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Thursday, September 29, 2016
A visit to Gatwick Airport detention centre
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On the south side of Gatwick Airport stands a large modern building, with an imposing stone coat of arms on its outer wall. It is run by an American security firm. Its higher inner fence is topped with razor wire, and uniformed guards ask your business before letting you in through the remotely operated sliding gate. Inside the front door, you ring the bell and are scrutinised before the security lock is released. There is form to be filled in, then all property has to be bagged or put in a locker, before you are body searched and finally allowed into the visits room.

You have come to see, not a high risk convicted criminal, but someone seeking asylum in Britain and detained by the Immigration Service while their application is dealt with. This is Tinsley House. There can be up to 400 detainees here at any time, men, women and occasionally children. They comprise a small percentage of asylum applicants and they usually have been stopped at a port or airport where their papers, or their story has been found unacceptable. Other have been living in England for some time, perhaps having overstayed a six month student visa, (we may criticise them for not keeping to the rules but it is tragic for them when they are separated from their partner of many years standing and their children). Most will eventually be sent back if their country is considered safe. They are often detained for many months but never know in advance for how long. A few are allowed to remain in the country.

Early in 1995, our diocese and the Anglican Diocese of Chichester became concerned about the plight of detainees in what was then a small detention centre in Gatwick, the forerunner of Tinsley House. The diocese supported the setting up of Gatwick Detainees Welfare Group, which was registered as a charity in January 1996, with its first members being recruited from local Christian churches and the Moslem community. We do not campaign on asylum issues, We make no judgment on individuals. We visit only those who ask for a visitor. What kind of people are they? They are generally in their twenties and come from countries where unpleasant things are happening.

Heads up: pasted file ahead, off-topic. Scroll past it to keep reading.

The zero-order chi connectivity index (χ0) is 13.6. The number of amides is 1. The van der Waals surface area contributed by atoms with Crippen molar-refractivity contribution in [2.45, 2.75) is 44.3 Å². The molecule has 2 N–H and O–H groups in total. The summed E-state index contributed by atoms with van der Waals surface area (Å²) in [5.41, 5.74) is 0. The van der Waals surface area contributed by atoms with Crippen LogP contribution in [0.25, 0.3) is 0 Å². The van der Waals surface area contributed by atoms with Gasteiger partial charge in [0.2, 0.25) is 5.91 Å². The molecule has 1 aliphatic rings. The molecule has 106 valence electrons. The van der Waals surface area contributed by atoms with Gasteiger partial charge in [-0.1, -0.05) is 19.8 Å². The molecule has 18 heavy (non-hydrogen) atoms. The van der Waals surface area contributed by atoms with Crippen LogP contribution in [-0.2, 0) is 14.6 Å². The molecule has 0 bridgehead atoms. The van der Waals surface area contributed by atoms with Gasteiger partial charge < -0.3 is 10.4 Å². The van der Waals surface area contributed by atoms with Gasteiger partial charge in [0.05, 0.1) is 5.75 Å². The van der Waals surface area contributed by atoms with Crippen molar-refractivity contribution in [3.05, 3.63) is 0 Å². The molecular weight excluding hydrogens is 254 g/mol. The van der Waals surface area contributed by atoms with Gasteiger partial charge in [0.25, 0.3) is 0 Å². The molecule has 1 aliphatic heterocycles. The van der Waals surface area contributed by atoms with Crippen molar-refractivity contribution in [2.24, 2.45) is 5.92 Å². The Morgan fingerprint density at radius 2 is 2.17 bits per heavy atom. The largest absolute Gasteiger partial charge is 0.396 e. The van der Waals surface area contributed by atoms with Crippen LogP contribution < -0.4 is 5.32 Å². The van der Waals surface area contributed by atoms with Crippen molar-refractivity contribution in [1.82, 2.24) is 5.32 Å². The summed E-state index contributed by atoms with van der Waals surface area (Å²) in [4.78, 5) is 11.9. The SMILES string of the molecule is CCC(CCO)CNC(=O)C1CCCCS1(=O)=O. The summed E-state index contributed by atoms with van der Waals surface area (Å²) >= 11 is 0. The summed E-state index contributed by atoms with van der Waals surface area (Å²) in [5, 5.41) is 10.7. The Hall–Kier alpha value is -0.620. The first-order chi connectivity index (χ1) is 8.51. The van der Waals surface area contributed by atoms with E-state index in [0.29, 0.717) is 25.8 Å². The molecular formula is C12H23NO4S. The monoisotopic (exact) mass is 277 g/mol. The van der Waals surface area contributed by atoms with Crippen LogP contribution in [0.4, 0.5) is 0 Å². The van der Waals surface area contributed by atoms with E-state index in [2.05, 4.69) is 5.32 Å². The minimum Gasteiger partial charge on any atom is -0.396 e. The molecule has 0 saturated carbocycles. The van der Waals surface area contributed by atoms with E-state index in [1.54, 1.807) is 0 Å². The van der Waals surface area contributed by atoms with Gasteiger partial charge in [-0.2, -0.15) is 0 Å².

They have left their homes, families and language, filled with fear and despair for the future. Far from coming to 'work the system' all those I have encountered only want to work or study, and they are bewildered by their situation and the labyrinth of our refugee and asylum laws. They sit in detention, their money gone, usually without family or friends in this country. We can give them toiletries and a little money for a phone card. We can help them sort out decent legal representation (not all cowboys are in the building trade) Most of all we can listen; we can be a friend during the months of uncertainly and loneliness before they are either released or sent back.

One detainee wrote: "You know very well that I did not have anyone known to me in London. It was an experience never to be forgotten when I got to know you in a foreign country." I have visited young men and women from Algeria, former USSR, the Gambia, Iran, Kosovo, Nigeria, Pakistan and Rwanda. They were Roman Catholic, Protestant, Orthodox, and Moslem. Tinsley House is a place of great faith and prayerfulness. Ministers of most Christian faiths hold services and the Iman from Crawley supports the Moslem detainees in the practice of their faith.

Being a visitor can be hard work, It is sometimes upsetting but it is very rewarding. New visitors are asked for references and undergo a basic training course. The group is very supportive: two staff members at out office in Three Bridges, Crawley, co-ordinate and help the visitors and further support is provided by five Area Groups based in Crawley, Oxted, Horsham, Brighton and Reigate with Caterham which meet every six weeks for mutual support - a chance to share experiences and concerns. Could you consider being a visitor? It involves visiting once every week for about one hour between 2pm and 9pm. You need to bring your own transport but most of all you need common sense and a kind heart.

Please ring Martyn or Anna at our office on: 01293 434350 or 01293 434350 if you would like to know more, with no obligation. feature first pubished in A&B News April 2001

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